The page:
Edinburgh Safe as Houses

Edinburgh

£55220

March 07

March 08

East Dunbartonshire Multi-Agency Training Tool

East Dunbartonshire

£25000

Aug 06

March 07

East Lothian - Domestic Abuse Resource Pack

East Lothian

£5404

Aug 06

April 07

East Lothian - CAB Rent Arrears Project

East Lothian

£1700

Sept 06

September 07

Falkirk Anger Management

Falkirk

£3000

Sept 06

March 07

Glasgow Housing and Employment Service

Glasgow

£30444

Sept 06

March 08

Tayside Accommodation and Skills Project

Tayside

£59568

Jan 07

January 08

WISH Project - Women in Sport and Health

Forth Valley

£49973

Jan 07

January 08

Safe as Houses ( SAH) - City of Edinburgh

2.8 The focus of this project was the installation of practical safety measures in the homes of women at risk of domestic abuse, in order to allow them to stay in their current accommodation. This was modelled on Sanctuary Schemes that have been implemented in a number of local authorities in England. The project was piloted with women living in council tenancies in the north Edinburgh area. Referrals were made from a range of agencies including those that were part of the multi-agency domestic violence forum. It was expected that SAH would facilitate the installation of safety measures in about 20 homes in a year. The project also provided specialist practical advice and emotional support to the families with which they worked, either directly or through onward referrals.

Multi-Agency Training Tool - East Dunbartonshire

2.9 This project was targeted at front line staff working across a range of statutory and voluntary sector agencies. It planned to develop a set of web based diagnostic tools for each of the groups identified at being of greatest risk of homelessness in East Dunbartonshire. These tools should assist staff to identify those at risk of homelessness and make appropriate referrals to other agencies and organisations. The key focus was intended to be systemic and on improving understanding of homelessness triggers, developing organisational understanding of its own role in preventing homelessness and through this to promote more effective and active signposting on to appropriate assistance.

Domestic Abuse Resource Pack - East Lothian

2.10 This project aimed to produce an information pack for women experiencing domestic abuse in East Lothian on behalf of the East Lothian Multi-Agency Violence against Women Forum. It was intended to provide essential information for women and their children about available support and assistance, clarify expectations about the scope and limitations of available services and signpost them to further advice and support. The pack would be a printed document and also be available on the web. The pack was developed with advice from a series of focus groups of women who have experienced domestic abuse.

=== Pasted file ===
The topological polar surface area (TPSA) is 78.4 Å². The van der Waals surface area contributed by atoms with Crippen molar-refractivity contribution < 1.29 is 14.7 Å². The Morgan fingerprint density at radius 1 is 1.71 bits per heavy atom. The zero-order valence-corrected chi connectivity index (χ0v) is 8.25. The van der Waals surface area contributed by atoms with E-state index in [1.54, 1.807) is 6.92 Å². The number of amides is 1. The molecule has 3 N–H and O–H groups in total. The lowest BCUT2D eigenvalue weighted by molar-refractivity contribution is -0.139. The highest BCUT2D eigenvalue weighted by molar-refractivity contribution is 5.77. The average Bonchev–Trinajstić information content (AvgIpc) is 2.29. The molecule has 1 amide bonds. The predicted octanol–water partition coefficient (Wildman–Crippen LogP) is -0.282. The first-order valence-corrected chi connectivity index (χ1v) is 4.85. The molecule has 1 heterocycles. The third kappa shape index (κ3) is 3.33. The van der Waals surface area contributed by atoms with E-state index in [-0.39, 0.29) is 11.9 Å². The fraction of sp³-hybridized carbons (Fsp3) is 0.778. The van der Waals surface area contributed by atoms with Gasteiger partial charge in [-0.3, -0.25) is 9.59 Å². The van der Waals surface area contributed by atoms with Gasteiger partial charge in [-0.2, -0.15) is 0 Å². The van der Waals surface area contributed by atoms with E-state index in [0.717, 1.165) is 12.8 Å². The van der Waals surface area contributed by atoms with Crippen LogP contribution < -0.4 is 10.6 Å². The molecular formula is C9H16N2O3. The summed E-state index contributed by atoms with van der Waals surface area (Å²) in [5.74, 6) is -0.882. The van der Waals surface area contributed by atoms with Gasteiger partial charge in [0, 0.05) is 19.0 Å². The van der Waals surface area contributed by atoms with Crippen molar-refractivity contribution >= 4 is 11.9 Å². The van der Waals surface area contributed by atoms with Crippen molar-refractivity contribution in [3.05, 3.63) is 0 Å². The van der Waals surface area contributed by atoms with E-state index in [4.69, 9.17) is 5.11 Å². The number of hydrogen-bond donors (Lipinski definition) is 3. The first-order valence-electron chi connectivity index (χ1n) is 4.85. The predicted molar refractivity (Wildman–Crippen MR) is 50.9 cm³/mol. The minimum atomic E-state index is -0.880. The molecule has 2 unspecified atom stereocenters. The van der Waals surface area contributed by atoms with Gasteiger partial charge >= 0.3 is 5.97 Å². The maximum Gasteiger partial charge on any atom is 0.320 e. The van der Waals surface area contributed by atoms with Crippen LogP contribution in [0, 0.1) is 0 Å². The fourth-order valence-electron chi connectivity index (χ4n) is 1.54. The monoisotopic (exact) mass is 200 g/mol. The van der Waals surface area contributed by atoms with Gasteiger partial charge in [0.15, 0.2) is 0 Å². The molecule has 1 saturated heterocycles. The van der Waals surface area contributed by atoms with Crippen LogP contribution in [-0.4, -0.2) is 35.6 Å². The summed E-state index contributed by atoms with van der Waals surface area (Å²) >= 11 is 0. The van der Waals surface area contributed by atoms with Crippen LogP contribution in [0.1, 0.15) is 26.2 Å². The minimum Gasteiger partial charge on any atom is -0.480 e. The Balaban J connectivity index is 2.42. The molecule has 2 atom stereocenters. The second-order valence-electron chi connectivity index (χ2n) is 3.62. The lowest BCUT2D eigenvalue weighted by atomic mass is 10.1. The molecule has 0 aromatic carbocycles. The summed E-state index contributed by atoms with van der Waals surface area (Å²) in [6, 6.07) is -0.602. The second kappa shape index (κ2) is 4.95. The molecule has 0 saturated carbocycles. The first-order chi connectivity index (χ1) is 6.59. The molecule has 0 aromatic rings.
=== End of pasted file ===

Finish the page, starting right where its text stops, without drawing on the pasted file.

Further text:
CAB Rent Arrears Project - East Lothian

2.11 The project aimed to provide direct on-line access to the information held within East Lothian Council's various revenues systems for staff within two East Lothian Citizens Advice Bureaux ( CABs), including access to information on rents, council tax and Housing Benefit. This should allow CAB advisors to intervene more quickly and prevent financial problems from escalating so that the financial situation of individuals does not result in homelessness presentations.

Glasgow Housing and Employment Service

2.12 The key focus of this pilot was on early intervention and reducing the number of 'looked after children' that need to present as homeless. The pilot offered formerly looked after young people work opportunities at Milnbank Housing Associations, linked with some form of college based training in parallel with working for the association. The young people may be living in a range of types of accommodation while participating in the scheme, including foster placements or supported accommodation and there was the intention to offer a Milnbank tenancy to the young people as and when appropriate, with a mentor to support them to set up and manage a tenancy. The project planned to offer 12 placements a year.

Falkirk Anger Management

2.13 This project planned to provide a practical programme of activities for participants who are either in the process of making a homeless application or those who are at risk of losing their current accommodation due to their aggressive behaviour towards others. It aimed to equip those with anger management difficulties with the skills they require to engage positively with the agencies that can help them address their homelessness and other issues. The original plan was to run a pilot scheme covering around 24 homeless people in the first instance, with the potential to expand the scheme after evaluation of the pilot to identify the success of the project.

Tayside Accommodation and Skills Project